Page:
I’ve talked before about the problem of circularity in securities class actions. Briefly put:

[A] securities class action takes money from the firm, and pays it to the shareholders, minus costs and attorneys’ fees. The hitch is that the firm is owned by the shareholders, which means that the attorneys have just taken money from the shareholders’ property and handed it to them directly, while taking a one-third cut for themselves.

At the time, I pointed out that while the circularity critique may suggest that securities class-acton plaintiffs are inadequate the moment they bring a lawsuit, courts were unlikely to give that argument much credit. Villanova professor Richard Booth, however, has authored a working paper that refines the argument, and shows why securities class actions may actually cause adequacy problems in language most courts will understand. Booth notes that there are two kinds of investors: diversified investors that actively manage their portfolios in some way, and more passive "buy-and-hold" investors. diversified investors are far less likely to buy and hold investments. Instead, they tend to be "actively managed," trading investments based on a number of factors in an attempt to beat the returns the market offers. Most importantly, even a diversified investor with a stable strategy will buy and sell individual stocks as it rebalances its portfolio. As a result, a diversified investor–and many, if not most, investors are diversified–is just as likely to gain from a securities fraud (selling the stock when its value is still inflated) as it is to lose. Under those circumstances, as Booth describes it, securities class actions operate as a redundant insurance policy.

Moreover, because the diversified investor has shielded itself from any large individual loss that comes from a buy-and-hold strategy, they are more likely to prefer derivative lawsuits to class actions. Why? Because in a derivative class action, the vast majority of the money recovered goes back into the corporation, rather than out to the original buyers of the stock. Booth also points out that attorney fees tend to be lower in derivative actions, effectively reducing the "lawyer tax" on any recovery. Or, as Booth himself puts it:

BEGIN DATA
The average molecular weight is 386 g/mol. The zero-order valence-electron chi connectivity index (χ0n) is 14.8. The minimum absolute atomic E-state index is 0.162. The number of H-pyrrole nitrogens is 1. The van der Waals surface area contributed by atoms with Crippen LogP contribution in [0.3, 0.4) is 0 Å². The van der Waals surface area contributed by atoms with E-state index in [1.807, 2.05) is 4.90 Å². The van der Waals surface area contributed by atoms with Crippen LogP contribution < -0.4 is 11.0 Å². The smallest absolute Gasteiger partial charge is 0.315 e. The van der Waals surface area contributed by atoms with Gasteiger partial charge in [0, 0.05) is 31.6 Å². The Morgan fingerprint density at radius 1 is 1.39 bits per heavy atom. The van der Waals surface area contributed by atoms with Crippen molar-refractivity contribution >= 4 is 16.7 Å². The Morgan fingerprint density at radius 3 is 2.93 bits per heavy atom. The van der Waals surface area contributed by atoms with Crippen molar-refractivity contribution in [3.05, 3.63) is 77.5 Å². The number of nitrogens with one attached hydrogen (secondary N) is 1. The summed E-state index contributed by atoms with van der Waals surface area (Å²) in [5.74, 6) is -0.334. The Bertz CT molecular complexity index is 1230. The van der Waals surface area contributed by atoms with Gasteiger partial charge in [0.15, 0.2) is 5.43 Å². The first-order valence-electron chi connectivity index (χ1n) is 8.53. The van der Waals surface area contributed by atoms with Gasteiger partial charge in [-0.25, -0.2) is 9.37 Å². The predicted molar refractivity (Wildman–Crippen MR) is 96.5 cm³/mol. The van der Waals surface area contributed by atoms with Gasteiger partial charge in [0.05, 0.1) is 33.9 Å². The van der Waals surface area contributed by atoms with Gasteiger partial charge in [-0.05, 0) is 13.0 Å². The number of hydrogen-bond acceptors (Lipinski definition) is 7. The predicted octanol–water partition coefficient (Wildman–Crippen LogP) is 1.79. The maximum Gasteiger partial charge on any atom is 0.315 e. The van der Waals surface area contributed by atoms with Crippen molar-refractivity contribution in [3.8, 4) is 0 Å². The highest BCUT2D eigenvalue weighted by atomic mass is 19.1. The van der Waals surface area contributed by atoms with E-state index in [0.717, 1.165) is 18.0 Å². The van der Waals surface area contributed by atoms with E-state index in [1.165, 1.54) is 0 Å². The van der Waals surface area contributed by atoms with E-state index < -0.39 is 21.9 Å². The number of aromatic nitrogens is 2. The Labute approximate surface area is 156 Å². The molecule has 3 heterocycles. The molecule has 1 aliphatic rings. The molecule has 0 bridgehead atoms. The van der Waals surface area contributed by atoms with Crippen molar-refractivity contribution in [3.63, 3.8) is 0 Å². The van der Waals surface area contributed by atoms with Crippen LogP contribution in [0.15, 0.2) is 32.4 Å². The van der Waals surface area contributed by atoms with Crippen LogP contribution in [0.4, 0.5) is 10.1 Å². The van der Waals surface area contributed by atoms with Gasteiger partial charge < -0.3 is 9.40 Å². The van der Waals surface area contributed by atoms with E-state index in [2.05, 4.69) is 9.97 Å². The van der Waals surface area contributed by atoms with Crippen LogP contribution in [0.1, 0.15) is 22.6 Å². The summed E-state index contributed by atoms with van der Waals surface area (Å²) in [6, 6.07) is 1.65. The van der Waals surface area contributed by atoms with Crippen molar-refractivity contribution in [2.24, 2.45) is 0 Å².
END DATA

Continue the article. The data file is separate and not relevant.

Undiversified investors are likely to favor class actions. Diversified investors are likely to oppose class actions and favor derivative actions. Although undiversified investors would not object to a derivative action in principle, they might object because the derivative recovery would reduce the class recovery. In other words, each group opposes what the other favors. Investors who stand to gain more from a class action will want their representative plaintiff (and lawyer) to maximize their claim by downplaying or indeed ignoring any evidence of derivative claims. The remainder of investors will want a zealous derivative plaintiff (and lawyer) to maximize derivative claims.

(Emphasis added)  Booth’s working paper suggests three strategies for the lawyer defending a securities class action:

  • Aim discovery at the plaintiff’s investment strategy. If the plaintiff in a securities class action actively manages its assets, then it is far less likely to have suffered a significant loss. If it pursued a buy-and-hold strategy for the stock, it may not be an adequate or typical representative of those investors who more actively manage their assets. (Many defense lawyers already ask about investment strategy as a matter of course, but a reminder never hurts.)
  • Argue derivative actions are superior to class actions. I’ve discussed superiority in securities class actions before, but Booth’s analysis reinforces the point: a securities class action may not be the best way of recovering investment losses. In fact, a derivative lawsuit–because it generates less in fees and puts the money back into the corporation itself–offers natural advantages over a class action.
  • Argue adequacy. One of the strongest strands of adequacy doctrine is the discussion of intra-class conflict. If the defendant can generate evidence that shows that the named plaintiff does not actually represent the investment strategies of a significant percentage of the class–and in fact may be actively undermining others’ investment strategies–that is strong evidence that an irreconcilable class conflict exists.

These tactics are hardly radical; in fact, they’re based on common sense about how people actually invest. Unfortunately, as the circularity critique highlights, common sense is not always so common in the realm of securities class actions.